When Edward M. Kennedy died in 2009, he was eulogized by President Obama as “the soul of the Democratic Party, and the lion of the U.S. Senate—a man who graces nearly one thousand laws, and who penned more than three hundred himself.” Many agreed that Kennedy, after serving forty-seven years in the Senate with many legislative victories to his credit, deserved to be recognized among the greatest figures ever to serve in that body, on a level with the likes of Daniel Webster, Henry Clay, Henry Cabot Lodge, and Robert A. Taft.
Neal Gabler, the author of this new biography of the youngest son of Joseph P. Kennedy, Sr., endorses this assessment, even after considering the many lapses and indiscretions that would have brought down other public figures not named Kennedy. Catching the Wind, largely based upon already published sources and documents, takes the story from Edward M. Kennedy’s birth in 1932 through 1975, a low point for the senator when, following the deaths of his brothers, the successes and then the failures of liberalism in the 1960s, and his own personal scandals, he was uncertain whether he had any constructive role left to play in public life. The author plans a second volume, no doubt as sympathetic and detailed as this one, that will plot Kennedy’s career from 1975 to his death in 2009, a period in which he discovered a new role as one of the Senate’s more effective legislators.
Kennedy was left to carry the liberal flag more or less on his own as the country turned in a conservative direction.
The author views Kennedy much like the tragic hero of the ancient Greeks—a man with noble aims (promoting liberal policies), brought down by moral flaws and episodes of poor judgment. This provides an overall theme for the biography, for (as Gabler argues) the rise and fall of Kennedy’s political fortunes during the 1960s mirrored the fortunes of the liberal cause during that period. Liberals sacrificed their “moral authority” as spokesmen for the poor due to the violence and disorder that engulfed the country by the end of that decade, while at the same time Kennedy lost his own moral authority due to his reckless conduct in 1969 in the notorious incident at Chappaquiddick. When the dust settled in the 1970s, Kennedy was left to carry the liberal flag more or less on his own as the country turned in a conservative direction. This is the larger story that the author tries to illuminate through Kennedy’s career: “the shift in the nation’s political tectonic plates from liberalism to conservatism.”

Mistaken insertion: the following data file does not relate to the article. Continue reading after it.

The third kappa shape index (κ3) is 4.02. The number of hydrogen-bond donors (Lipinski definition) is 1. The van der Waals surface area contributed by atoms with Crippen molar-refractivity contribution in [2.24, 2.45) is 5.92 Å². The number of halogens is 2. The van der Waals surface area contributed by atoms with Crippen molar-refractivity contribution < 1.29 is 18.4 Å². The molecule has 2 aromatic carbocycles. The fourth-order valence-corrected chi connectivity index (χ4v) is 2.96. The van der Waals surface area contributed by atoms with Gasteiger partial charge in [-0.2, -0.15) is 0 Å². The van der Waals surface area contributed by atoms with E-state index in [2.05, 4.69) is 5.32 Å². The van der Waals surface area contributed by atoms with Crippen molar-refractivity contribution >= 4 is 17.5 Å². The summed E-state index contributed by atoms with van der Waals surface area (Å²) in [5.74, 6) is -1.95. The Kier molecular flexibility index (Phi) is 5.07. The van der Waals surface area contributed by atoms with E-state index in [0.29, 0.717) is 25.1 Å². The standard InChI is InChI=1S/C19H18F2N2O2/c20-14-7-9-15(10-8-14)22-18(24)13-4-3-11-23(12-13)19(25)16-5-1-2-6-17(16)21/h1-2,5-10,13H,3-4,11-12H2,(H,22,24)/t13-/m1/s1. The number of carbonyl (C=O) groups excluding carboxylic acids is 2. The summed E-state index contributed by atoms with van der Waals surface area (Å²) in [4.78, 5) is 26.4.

The glamour later attached to the Kennedy name obscures the difficulties and setbacks “Ted” Kennedy experienced while growing up in the middle of a large and highly ambitious family. Joseph P. Kennedy, Sr., the family patriarch, had his own political goals in the 1930s as an fdr ally, but soon projected them on to his two eldest sons, Joe, Jr., and John, leaving Ted and brother Robert as afterthoughts. His family shuffled him around from school to school during his early years, from Bronxville to Palm Beach to Boston and even to London, where his father was ambassador to the Court of St James. Kennedy found it difficult to make friends at these schools, as classmates ridiculed him for being awkward or overweight or not too bright. Within his own family, he was judged a “lightweight” in comparison to his older brothers, who glided effortlessly through schools and other youthful challenges that the youngest brother never was able to manage. These experiences, according to the author, left young Kennedy with feelings of insecurity that lasted into adulthood and which he sought to overcome by diligent work and attention to details.
Kennedy eventually found his footing at Harvard, where he made friends, passed his courses, and played on the football team, until he was expelled in the spring of his freshman year for cheating on a Spanish exam—in the first of several moral lapses that marked his conduct over the years. He enlisted in the Army and served for nineteen months in a series of administrative and non-combat jobs, even as military action escalated in Korea—much in contrast to his older brothers, who volunteered for dangerous assignments during World War II (Joe, Jr., was killed in 1944 in one such assignment). The stint in the Army opened a path for readmission to Harvard, where he completed his undergraduate education in 1956. When he applied afterwards for admission to the law school at the University of Virginia, he encountered opposition from faculty members who pointed to the cheating episode at Harvard, plus his mediocre grades, as reasons to reject him. It required external intervention from family and a full vote of the faculty to overcome the opposition to his application. In spite of that controversy, Kennedy performed reasonably well as a law student, graduating in 1959 with plans to use his degree as a pathway into politics.
At that time, Kennedy was far from the liberal he later turned out to be.
In 1962, Kennedy, now just three years out of law school, ran for the Senate seat vacated by his brother when he was elected to the presidency. Time magazine featured him on its cover during that campaign. He won the contest handily for the seat now deemed a family inheritance, campaigning mostly on state and local issues. At that time, Kennedy was far from the liberal he later turned out to be. He was just thirty years of age, after all, barely old enough to hold that seat. His father and brothers were Democrats, not because they were liberals but because the Protestant elites in the Northeast controlled the Republican Party and would not allow the Irish to advance. Joseph P. Kennedy, Sr., was a tough conservative and anti-communist; and John F. Kennedy said more than once that he was not comfortable with liberals. As the youngest in the family, Ted Kennedy did not receive the political education that his father imprinted upon his older brothers. He entered the Senate as something of a neophyte, lacking strong views and looking to his brother in the White House for political direction. Naturally, veteran members of the Senate mocked him as a lightweight (that phrase continuing to dog him) riding into office on his family’s name.